Narcotics

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Narcotics a group of drug substances when administered, diminish the perception of sensory impulses by the brain. This action reduces or stops the feeling of pain. Thus they are therapeutically useful as pain-relieving agents or analgesics. But their use as analgesics is complicated by a number of undesirable side effects. Derived from the Greek word for stupor, the term narcotic at one time referred to any drug that induced sleep. It is now generally used to refer to a wide variety of abused substances, particularly those derived from, or related to the chemical constituents of opium, cannabis, ammania (muscarine) and some solanaceous plants. However, most of the generally used narcotics are related to the opiates, the drugs that are derived from opium. Opium is a gummy exudate obtained from the mature but unripe capsules of the opium poppy, Papaver somniferum. The opiates include alkaloids like morphine, codeine, thebaine and a wide variety of semi-synthetic chemical compounds derived from them. These include substances like heroin (diacetyl morphine), dihydromorphine, oxymorphone, meperidine, alphaprodine, anileridine, piminodine, methadone, levorphanol, etc.

Narcotics derived from cannabis include substances like ganja, bhang, charas, marijuana, and hashish and chemical compounds like cannabinol, tetrahydrocannabinol, cannabidiol, etc and those derived from solanaceous plants include stramonium, hyoscyamus, mandrake and their tropane alkaloids such as atropine, hyoscyamine and hyoscine.

The predominant pharmacological effect of the narcotics is on the central nervous system. From the standpoint of medicinal use, their most important action is relief of pain. But this analgesic effect of the narcotics is often associated with a variety of undesirable side-effects such as drowsiness, euphoria, changes in mood, mental clouding, respiratory depression, hypotension, nausea and vomiting, inhibition of defecation and urination, and alterations of the endocrine and autonomic nervous systems. These effects are dose-related and vary from narcotic to narcotic. In higher doses all narcotics produce deep sleep and eventually general depression of all brain functions. Differences among the various narcotics lie in the potency of their action and in the degree and variety of the side effects which they cause. Repeated use of the narcotics develops tolerance and physical dependence or addiction. Heroin is one of most dangerous and highly addicting narcotics. Because of this addicting effect, most of the narcotics are not generally used as therapeutic agents. [Abdul Ghani]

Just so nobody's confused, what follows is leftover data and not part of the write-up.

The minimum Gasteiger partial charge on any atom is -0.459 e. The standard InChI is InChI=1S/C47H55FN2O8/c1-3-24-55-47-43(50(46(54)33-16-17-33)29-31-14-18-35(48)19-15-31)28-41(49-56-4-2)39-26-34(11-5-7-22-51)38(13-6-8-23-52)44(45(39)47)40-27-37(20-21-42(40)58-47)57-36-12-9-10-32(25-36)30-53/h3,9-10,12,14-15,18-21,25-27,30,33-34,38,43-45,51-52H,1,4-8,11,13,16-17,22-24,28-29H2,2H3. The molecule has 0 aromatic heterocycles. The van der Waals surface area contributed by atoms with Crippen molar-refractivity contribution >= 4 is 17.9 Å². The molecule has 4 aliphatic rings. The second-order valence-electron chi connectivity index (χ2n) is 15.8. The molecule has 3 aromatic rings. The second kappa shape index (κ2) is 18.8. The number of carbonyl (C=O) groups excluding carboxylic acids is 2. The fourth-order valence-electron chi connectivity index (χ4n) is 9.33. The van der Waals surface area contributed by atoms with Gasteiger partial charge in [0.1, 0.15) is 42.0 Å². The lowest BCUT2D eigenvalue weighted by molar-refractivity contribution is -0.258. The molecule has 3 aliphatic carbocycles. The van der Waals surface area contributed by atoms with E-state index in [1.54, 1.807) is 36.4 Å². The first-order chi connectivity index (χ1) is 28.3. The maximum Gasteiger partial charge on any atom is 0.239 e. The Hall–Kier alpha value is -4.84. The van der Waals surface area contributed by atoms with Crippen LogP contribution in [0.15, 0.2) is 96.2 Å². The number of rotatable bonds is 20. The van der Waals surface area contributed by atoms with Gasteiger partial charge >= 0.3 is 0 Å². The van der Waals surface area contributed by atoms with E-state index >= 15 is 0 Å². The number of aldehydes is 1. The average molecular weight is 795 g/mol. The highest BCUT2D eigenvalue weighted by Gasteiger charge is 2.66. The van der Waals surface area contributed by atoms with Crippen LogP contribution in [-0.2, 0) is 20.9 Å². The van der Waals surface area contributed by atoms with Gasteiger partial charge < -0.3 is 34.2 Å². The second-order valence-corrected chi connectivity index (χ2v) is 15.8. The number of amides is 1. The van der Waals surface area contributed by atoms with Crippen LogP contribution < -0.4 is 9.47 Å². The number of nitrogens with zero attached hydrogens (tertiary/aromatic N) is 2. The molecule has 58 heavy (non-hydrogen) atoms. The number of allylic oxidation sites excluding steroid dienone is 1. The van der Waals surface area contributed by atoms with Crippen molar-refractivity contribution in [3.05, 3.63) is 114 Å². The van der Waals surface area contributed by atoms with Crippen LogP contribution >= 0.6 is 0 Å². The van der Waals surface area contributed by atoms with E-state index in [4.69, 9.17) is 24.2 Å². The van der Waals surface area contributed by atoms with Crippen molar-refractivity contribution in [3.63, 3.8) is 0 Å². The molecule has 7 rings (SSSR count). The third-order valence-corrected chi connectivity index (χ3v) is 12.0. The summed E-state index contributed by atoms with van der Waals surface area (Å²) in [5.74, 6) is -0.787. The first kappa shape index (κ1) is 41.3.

See also hemp; opium; tobacco.